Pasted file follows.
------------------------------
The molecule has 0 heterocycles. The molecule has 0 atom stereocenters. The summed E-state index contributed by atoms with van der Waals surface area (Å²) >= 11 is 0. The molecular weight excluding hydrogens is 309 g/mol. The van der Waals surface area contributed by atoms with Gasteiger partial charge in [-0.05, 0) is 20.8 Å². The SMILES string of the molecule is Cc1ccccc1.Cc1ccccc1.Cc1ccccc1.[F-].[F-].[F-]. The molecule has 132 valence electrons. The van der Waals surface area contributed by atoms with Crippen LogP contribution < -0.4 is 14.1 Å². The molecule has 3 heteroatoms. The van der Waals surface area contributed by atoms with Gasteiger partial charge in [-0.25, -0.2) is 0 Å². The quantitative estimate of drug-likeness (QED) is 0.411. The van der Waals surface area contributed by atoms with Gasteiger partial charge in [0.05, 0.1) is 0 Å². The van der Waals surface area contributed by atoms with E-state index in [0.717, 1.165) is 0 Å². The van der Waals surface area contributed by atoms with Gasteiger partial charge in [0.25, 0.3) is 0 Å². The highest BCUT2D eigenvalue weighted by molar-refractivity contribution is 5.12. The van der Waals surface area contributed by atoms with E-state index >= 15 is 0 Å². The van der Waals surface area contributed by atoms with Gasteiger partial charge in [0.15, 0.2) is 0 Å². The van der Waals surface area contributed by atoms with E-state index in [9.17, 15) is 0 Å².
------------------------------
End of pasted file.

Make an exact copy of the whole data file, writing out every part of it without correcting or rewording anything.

The molecule has 0 heterocycles. The molecule has 0 atom stereocenters. The summed E-state index contributed by atoms with van der Waals surface area (Å²) >= 11 is 0. The molecular weight excluding hydrogens is 309 g/mol. The van der Waals surface area contributed by atoms with Gasteiger partial charge in [-0.05, 0) is 20.8 Å². The SMILES string of the molecule is Cc1ccccc1.Cc1ccccc1.Cc1ccccc1.[F-].[F-].[F-]. The molecule has 132 valence electrons. The van der Waals surface area contributed by atoms with Crippen LogP contribution < -0.4 is 14.1 Å². The molecule has 3 heteroatoms. The van der Waals surface area contributed by atoms with Gasteiger partial charge in [-0.25, -0.2) is 0 Å². The quantitative estimate of drug-likeness (QED) is 0.411. The van der Waals surface area contributed by atoms with Gasteiger partial charge in [0.05, 0.1) is 0 Å². The van der Waals surface area contributed by atoms with E-state index in [0.717, 1.165) is 0 Å². The van der Waals surface area contributed by atoms with Gasteiger partial charge in [0.25, 0.3) is 0 Å². The highest BCUT2D eigenvalue weighted by molar-refractivity contribution is 5.12. The van der Waals surface area contributed by atoms with E-state index >= 15 is 0 Å². The van der Waals surface area contributed by atoms with Gasteiger partial charge in [0.15, 0.2) is 0 Å². The van der Waals surface area contributed by atoms with E-state index in [9.17, 15) is 0 Å².